Reliability is also a critical concern for companies that are contemplating converging their networks. Universal experience with traditional analog or digital phones is that upon picking up the receiver, the user receives a dial tone99.999 percent of the time. It is often assumed that when merging voice onto a data network, it will become unreliable. However, the PBX is inherently no more reliable than a data network; what makes it more reliable is that organizations recognize that voice is mission critical and therefore usually invest in the necessary redundancy and power backup systems. Many IP telephony vendors have built similar levels of redundancy into their systems. With the correct design considerations and best practices, converged networks running IP Telephony are achieving the same level of reliability to the traditional voice network. The added benefit of building redundancy into a new network is that organizations can also improve the reliability of their data and video traffic.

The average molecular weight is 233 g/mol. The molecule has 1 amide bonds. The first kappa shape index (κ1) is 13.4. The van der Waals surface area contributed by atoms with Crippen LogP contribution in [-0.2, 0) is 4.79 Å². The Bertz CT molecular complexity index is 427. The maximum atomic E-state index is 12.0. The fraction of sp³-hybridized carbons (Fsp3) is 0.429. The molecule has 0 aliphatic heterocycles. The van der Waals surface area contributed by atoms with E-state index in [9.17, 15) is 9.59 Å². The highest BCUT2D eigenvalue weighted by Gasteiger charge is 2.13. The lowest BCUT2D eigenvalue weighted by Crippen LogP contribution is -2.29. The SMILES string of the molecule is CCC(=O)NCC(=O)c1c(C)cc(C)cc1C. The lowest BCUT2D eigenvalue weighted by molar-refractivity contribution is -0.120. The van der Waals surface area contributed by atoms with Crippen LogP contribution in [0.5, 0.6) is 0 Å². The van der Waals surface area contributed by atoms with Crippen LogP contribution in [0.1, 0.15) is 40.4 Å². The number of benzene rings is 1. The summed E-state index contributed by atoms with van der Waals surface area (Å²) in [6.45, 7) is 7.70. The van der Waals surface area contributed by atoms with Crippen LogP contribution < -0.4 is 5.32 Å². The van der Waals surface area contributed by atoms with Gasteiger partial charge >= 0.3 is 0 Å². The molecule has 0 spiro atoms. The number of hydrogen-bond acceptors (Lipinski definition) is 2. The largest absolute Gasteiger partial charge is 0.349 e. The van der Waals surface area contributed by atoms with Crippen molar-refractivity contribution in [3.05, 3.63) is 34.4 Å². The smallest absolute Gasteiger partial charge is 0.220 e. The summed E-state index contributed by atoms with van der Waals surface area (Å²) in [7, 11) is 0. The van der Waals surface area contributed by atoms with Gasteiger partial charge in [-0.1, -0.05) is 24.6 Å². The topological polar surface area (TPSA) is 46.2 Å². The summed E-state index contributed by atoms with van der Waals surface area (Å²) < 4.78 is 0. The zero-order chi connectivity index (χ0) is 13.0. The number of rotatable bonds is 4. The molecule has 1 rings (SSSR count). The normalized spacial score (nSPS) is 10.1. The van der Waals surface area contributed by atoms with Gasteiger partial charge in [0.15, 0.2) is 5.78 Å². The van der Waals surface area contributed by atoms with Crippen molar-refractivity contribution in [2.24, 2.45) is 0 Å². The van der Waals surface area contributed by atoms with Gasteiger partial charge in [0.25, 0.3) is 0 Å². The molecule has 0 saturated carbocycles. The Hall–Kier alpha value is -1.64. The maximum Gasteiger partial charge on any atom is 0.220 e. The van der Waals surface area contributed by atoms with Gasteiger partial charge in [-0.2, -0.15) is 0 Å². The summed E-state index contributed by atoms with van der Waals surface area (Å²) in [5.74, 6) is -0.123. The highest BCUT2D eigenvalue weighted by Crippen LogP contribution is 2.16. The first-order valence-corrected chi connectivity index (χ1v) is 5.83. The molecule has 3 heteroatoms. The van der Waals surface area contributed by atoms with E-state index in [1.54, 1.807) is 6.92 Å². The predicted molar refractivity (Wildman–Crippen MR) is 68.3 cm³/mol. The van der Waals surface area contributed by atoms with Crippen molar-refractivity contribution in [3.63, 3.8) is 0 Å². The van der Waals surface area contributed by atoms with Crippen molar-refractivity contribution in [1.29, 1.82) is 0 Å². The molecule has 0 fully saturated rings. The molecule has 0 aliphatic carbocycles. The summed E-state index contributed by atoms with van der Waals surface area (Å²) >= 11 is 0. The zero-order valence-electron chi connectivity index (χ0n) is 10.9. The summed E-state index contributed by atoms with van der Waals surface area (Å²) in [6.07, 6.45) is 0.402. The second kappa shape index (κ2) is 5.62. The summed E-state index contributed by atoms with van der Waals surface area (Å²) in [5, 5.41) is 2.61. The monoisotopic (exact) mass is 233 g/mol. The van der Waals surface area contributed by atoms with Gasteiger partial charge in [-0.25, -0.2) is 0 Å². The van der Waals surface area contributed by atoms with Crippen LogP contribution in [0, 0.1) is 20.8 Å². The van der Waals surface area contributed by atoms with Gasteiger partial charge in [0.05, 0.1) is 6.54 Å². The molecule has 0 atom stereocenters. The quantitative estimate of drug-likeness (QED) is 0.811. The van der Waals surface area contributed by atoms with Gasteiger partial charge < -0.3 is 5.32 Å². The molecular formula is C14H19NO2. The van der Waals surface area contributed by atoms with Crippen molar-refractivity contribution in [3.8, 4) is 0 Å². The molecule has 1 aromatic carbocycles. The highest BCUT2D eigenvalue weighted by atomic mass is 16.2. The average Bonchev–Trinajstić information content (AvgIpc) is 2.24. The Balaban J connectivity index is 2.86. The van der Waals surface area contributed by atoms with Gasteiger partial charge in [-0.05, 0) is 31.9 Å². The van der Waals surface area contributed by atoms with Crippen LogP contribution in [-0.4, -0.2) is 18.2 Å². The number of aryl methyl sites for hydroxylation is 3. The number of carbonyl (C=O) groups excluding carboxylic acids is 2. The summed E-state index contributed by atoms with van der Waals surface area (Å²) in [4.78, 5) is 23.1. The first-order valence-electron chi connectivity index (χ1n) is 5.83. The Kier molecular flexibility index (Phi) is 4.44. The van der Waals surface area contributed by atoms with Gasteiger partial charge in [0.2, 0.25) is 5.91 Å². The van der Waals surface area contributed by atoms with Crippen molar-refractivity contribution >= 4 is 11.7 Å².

Many Real Estate organizations have made significant investments in their existing voice and data networks. They are understandably concerned about their ability to protect these investments while migrating separate networks to a converged networking model. Therefore, a low-risk migration path is required from the old world to the new world. Most converged networking vendors such as Cisco have created products to ease this transition and ensure that new equipment can integrate with the existing infrastructure. As in any technology investment, especially one with such far-reaching implications as convergence, an initial investment in the technology will be required to migrate to a converged network. For some Brokers that are opening new offices, retiring PBXs, or already planning to make significant investments in data networking equipment, the insertion point for this new technology is clear.
Making a decision to invest in new technology and infrastructure in uncertain economic times is a difficult choice. Providing Real Estate Agents with the tools and functionality that they need while controlling expenses is the challenge facing Brokers in this era of new technology and processes. Investment in technology must support the Agents as well as provide for quick financial returns. IP Telephony can do just that. IP Telephony’s ability to reduce costs, increase functionality and drive network convergence can maximize a Real Estate Organization’s return on investment.